Many young people see themselves outside of conventional identities, said the report released Thursday by the Washington, D.C. –based advocacy group for lesbian, gay, bisexual and transgender Americans.. The report also said gender-expansive teenagers often feel marginalized and excluded.
Facebook created a custom gender selection on its user profile page, allowing users to write a descriptive word for their gender and allowing them to choose the pronoun they prefer for themselves.
“We want you to feel comfortable being your true, authentic self,” Facebook posted on its Diversity page.
Ten percent of the 10,000 LGBT youth ages 13-17 surveyed by the Human Rights Campaign defined themselves in words such as “genderqueer,” “gender fluid,” and “androgynous,” rather than “male” or “female.”
“We were surprised that a lot of young people wrote a different term for gender [on the survey form],” said Ellen Kahn, who directs the HRC Family Project.
Gender-expanding identities are often not recognized by dominant institutions, the report said, and organizations are not meeting the needs of the young people they see themselves as serving.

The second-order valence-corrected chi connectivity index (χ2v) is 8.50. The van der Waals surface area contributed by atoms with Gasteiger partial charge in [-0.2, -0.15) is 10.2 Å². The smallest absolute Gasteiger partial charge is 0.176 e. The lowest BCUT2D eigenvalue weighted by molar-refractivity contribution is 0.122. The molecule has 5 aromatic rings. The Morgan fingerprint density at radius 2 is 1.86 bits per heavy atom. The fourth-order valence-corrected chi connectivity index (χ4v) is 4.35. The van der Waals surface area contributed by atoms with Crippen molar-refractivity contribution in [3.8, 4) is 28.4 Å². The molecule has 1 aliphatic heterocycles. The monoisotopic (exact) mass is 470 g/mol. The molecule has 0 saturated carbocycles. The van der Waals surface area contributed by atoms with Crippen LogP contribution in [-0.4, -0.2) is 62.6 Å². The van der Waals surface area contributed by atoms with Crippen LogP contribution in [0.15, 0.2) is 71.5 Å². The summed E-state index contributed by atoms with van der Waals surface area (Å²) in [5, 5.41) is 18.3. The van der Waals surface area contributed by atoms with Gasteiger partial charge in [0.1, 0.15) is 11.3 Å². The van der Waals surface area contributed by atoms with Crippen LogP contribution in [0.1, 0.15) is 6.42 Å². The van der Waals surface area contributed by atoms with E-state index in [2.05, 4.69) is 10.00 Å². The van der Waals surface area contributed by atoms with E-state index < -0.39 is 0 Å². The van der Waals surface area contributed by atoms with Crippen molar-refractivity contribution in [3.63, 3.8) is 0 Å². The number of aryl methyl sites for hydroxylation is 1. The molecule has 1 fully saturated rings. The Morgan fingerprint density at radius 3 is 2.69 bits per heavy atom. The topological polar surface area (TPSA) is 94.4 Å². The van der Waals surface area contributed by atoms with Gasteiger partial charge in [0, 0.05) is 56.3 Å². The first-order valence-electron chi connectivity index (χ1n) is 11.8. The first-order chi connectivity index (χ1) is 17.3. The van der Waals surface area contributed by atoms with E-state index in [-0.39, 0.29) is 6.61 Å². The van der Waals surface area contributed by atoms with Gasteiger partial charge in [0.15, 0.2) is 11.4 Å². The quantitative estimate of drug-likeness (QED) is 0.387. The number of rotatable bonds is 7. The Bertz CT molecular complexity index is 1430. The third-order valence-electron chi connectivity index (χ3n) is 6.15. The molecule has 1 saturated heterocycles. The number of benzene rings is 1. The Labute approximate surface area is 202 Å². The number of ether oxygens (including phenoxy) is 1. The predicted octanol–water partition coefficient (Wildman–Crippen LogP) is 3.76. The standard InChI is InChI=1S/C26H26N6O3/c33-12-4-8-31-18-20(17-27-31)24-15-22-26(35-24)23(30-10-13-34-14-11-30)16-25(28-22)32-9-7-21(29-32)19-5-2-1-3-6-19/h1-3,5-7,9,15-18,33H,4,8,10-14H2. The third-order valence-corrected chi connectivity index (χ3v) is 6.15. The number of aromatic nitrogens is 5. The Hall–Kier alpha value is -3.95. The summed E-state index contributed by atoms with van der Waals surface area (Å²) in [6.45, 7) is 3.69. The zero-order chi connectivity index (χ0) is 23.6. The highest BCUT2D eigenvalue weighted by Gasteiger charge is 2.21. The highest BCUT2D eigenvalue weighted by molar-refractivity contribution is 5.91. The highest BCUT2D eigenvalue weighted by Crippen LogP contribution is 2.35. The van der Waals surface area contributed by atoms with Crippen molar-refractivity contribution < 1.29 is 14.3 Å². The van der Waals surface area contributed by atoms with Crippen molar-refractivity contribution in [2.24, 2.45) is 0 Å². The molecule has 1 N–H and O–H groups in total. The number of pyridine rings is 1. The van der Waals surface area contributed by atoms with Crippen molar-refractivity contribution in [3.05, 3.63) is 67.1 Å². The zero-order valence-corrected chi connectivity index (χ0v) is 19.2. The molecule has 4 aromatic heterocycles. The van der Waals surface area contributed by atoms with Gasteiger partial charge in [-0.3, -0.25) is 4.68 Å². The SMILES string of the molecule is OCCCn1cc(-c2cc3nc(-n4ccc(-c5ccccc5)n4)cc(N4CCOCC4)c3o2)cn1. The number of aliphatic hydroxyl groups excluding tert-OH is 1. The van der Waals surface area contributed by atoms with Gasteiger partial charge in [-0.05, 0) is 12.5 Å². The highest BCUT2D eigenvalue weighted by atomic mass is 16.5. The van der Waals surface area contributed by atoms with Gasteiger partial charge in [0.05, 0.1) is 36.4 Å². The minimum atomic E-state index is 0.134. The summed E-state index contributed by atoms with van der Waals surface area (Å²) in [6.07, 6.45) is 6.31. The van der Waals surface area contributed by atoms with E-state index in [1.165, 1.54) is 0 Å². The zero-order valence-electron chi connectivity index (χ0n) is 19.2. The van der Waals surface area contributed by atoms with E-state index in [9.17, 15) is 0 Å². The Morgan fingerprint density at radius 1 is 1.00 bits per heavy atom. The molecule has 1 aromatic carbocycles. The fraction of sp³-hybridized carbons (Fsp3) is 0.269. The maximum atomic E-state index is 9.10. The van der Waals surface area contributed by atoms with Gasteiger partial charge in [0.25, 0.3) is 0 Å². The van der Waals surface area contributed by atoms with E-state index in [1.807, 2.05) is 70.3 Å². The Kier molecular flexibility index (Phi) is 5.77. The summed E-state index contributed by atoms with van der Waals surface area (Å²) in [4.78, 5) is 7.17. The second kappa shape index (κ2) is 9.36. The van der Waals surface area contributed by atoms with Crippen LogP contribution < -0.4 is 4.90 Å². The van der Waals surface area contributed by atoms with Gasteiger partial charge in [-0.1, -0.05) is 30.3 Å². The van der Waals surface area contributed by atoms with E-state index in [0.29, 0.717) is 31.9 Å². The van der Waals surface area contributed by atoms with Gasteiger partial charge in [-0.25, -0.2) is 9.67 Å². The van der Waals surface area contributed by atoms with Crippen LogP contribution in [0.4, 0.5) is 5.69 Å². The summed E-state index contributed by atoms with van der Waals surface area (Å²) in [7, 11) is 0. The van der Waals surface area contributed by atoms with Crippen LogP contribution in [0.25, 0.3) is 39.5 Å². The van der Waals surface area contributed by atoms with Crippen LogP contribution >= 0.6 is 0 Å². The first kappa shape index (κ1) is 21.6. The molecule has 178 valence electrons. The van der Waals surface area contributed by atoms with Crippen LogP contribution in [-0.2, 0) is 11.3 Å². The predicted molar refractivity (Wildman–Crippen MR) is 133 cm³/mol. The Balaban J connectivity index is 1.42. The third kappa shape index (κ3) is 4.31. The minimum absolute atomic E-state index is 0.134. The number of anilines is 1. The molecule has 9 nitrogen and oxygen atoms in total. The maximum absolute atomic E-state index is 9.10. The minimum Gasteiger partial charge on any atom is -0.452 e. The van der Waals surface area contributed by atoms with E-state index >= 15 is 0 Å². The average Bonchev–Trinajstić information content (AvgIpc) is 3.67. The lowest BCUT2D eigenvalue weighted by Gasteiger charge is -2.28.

Only 30 percent of the gender-expansive survey respondents reported feeling accepted among their peers. Forty percent reported being frequently excluded. Thirty-seven percent said they were often verbally harassed and called names.
Less than 10 percent reported their community as being “very accepting.” Twenty percent said their community was “very unaccepting.”
The survey asked teens to rate their participation in various activities. Gender-expansive young people participated in online LGBT communities, afterschool activities and LGBT organizations at school, but only one-third took part very often. Far fewer took part in sports, religious groups or organizations such as Boy Scouts, Girl Scouts and the YMCA, the survey found.
Only 8 percent reported their churches and places of worship as being “very accepting.”
The report, “Supporting and Caring For Our Gender-Expansive Youth,” suggested ways of creating a safer and more supportive environment.
Educate yourself, create safe spaces for young people and advocate for more gender-inclusive environments, the report urged.
Educators must stop kids from name-calling and other verbal harassment. Teachers were asked to use inclusive language (rather than addressing a class as “boys and girls,” for example) and to group kids in ways that don’t rely on gender.
“Read some of the stories from the youth themselves,” Kahn said.
“Let young people tell you who they are,” she said. “With this generation, you really want to get to know young people rather than just categorize them.”
Teens that come into an agency or other organization might be without important parental support. “You might be a critical person [for them],” she said.
Photo by Guillaume Paumier | Flickr